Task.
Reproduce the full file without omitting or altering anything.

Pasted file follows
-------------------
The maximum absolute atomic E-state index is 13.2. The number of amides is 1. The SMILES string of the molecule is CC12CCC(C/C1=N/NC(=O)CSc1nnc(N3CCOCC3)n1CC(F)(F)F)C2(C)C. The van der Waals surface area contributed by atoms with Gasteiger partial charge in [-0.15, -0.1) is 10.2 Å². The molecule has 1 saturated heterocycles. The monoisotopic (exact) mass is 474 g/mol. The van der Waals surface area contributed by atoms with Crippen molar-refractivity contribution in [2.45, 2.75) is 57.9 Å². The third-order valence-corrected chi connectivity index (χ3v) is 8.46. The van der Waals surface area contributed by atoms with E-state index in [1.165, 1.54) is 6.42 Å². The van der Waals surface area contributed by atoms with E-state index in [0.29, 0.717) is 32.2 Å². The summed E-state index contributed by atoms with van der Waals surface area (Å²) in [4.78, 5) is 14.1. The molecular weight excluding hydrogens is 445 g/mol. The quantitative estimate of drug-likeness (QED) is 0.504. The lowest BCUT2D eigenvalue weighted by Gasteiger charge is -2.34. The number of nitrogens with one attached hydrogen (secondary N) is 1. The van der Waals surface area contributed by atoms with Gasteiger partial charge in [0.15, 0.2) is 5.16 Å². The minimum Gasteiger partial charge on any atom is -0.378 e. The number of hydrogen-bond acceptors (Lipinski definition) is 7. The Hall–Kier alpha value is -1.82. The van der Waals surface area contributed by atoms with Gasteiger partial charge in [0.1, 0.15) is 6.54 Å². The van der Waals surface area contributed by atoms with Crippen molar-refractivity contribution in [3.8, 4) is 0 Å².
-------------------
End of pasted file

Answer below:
The maximum absolute atomic E-state index is 13.2. The number of amides is 1. The SMILES string of the molecule is CC12CCC(C/C1=N/NC(=O)CSc1nnc(N3CCOCC3)n1CC(F)(F)F)C2(C)C. The van der Waals surface area contributed by atoms with Gasteiger partial charge in [-0.15, -0.1) is 10.2 Å². The molecule has 1 saturated heterocycles. The monoisotopic (exact) mass is 474 g/mol. The van der Waals surface area contributed by atoms with Crippen molar-refractivity contribution in [2.45, 2.75) is 57.9 Å². The third-order valence-corrected chi connectivity index (χ3v) is 8.46. The van der Waals surface area contributed by atoms with E-state index in [1.165, 1.54) is 6.42 Å². The van der Waals surface area contributed by atoms with E-state index in [0.29, 0.717) is 32.2 Å². The summed E-state index contributed by atoms with van der Waals surface area (Å²) in [4.78, 5) is 14.1. The molecular weight excluding hydrogens is 445 g/mol. The quantitative estimate of drug-likeness (QED) is 0.504. The lowest BCUT2D eigenvalue weighted by Gasteiger charge is -2.34. The number of nitrogens with one attached hydrogen (secondary N) is 1. The van der Waals surface area contributed by atoms with Gasteiger partial charge in [0.15, 0.2) is 5.16 Å². The minimum Gasteiger partial charge on any atom is -0.378 e. The number of hydrogen-bond acceptors (Lipinski definition) is 7. The Hall–Kier alpha value is -1.82. The van der Waals surface area contributed by atoms with Gasteiger partial charge in [0.1, 0.15) is 6.54 Å². The van der Waals surface area contributed by atoms with Crippen molar-refractivity contribution in [3.8, 4) is 0 Å².